One of the principal ways in which a buyer will seek to protect itself in a transaction is by requiring the seller to provide warranties about the business in the business purchase agreement. If it later transpires that the warranty was inaccurate, and this causes the buyer loss, the buyer may have remedies against the seller.
The buyer can also seek to include a requirement that the seller indemnify it against any losses the buyer sustains because of a breach by the seller of a warranty or other provision of the agreement. The difference between warranties and indemnities is explained below.
What is a warranty?
Warranties are promises by the seller as to the state of affairs of their business. If these promises are inaccurate and cause the buyer loss, the buyer may have remedies against the seller, such as a claim for damages. Warranties encourage disclosure of information by the seller and protect the buyer against undisclosed matters or liabilities.
A warranty in a business purchase agreement is in the strict sense, as with any other warranty, merely a term of the contract itself, breach of which will give rise to damages or, in rare circumstances, rescission or termination (e.g. where the breach of warranty is fundamental or if the seller is unable to transfer title to an essential asset of the business).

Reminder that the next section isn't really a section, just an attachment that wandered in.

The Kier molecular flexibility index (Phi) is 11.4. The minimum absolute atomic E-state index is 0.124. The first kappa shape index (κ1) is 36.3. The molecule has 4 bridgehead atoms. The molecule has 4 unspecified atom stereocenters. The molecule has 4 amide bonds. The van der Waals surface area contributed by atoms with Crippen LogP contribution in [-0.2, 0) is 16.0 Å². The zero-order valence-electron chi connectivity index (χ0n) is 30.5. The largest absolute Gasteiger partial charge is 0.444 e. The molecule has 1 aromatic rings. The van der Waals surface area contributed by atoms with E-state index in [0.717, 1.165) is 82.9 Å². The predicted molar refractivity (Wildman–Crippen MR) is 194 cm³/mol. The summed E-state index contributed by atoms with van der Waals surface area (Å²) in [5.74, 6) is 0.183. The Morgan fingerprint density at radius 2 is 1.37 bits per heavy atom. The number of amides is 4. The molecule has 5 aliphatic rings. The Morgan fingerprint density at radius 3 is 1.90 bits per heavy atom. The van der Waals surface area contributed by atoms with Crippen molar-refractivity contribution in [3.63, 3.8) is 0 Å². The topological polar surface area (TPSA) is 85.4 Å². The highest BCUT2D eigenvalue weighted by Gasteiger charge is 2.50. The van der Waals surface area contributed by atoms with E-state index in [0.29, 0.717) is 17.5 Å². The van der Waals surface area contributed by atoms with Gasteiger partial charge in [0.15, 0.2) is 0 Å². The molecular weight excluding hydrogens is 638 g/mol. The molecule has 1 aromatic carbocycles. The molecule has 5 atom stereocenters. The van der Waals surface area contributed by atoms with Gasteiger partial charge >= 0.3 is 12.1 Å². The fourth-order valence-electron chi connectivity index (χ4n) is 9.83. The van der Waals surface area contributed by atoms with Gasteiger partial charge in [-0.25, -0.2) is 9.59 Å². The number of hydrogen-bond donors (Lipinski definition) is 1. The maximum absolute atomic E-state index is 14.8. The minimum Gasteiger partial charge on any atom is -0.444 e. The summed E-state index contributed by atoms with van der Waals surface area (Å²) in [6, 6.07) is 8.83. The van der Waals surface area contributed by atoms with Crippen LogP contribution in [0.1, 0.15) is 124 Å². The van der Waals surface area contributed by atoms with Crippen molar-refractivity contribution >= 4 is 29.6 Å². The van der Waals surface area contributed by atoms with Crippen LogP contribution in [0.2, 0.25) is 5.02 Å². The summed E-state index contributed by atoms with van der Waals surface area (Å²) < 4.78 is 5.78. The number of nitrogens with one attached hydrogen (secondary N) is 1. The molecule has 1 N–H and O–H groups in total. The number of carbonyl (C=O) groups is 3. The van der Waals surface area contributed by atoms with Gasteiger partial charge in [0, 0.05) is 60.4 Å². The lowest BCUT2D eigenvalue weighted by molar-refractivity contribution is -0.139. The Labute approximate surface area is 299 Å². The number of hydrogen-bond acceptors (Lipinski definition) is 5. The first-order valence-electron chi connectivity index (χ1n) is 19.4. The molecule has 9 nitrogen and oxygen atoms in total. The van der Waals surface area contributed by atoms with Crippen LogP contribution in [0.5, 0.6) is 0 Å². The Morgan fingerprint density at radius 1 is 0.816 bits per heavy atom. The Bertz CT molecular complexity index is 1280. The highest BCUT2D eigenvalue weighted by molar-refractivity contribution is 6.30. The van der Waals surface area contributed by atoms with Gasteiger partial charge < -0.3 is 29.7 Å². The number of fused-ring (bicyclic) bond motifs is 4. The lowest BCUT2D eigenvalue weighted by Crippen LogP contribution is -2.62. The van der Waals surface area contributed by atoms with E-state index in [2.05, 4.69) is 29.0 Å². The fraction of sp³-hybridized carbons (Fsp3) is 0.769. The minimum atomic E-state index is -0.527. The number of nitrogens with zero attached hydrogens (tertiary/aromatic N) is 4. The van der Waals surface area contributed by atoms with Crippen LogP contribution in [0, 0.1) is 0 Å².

What is an indemnity?
An indemnity is a promise by one party to protect another party from, or to reimburse that party for, loss or damage suffered, or any expense incurred on the occurrence of a specified event. The event may, but need not, include a breach of contract or some other legal duty by the indemnifying party. For example, an indemnity may require a party to compensate another party on the happening of an external event such as a fall in the exchange rate.
Key similarities and differences between warranties and indemnities
The quantum recoverable for breach of a warranty is governed by ordinary contractual principles, meaning that the quantification of damages is subject to the principles of mitigation and remoteness. With an indemnity, it is the terms of the indemnity that govern what may be recovered. This means that it is possible to recover a greater amount under an indemnity compared with a warranty claim if the indemnity so permits.
Both indemnities and warranties can be limited by the inclusion of contractual restrictions such as a threshold before claims are payable or a time limit in which to bring any claims. In the case of indemnities, consideration should be given to expressly providing that the contractual principles relevant to remoteness of damage and mitigation will apply to limit the amount covered by the indemnity.
Warranties will be construed by the courts applying ordinary principles of construction, that is, by ascertaining what a reasonable person would understand by the language in which the parties have expressed their agreement.
Indemnities are strictly construed. This means that where it is possible any doubt as to the construction of an indemnity will be resolved in favour of the indemnifier.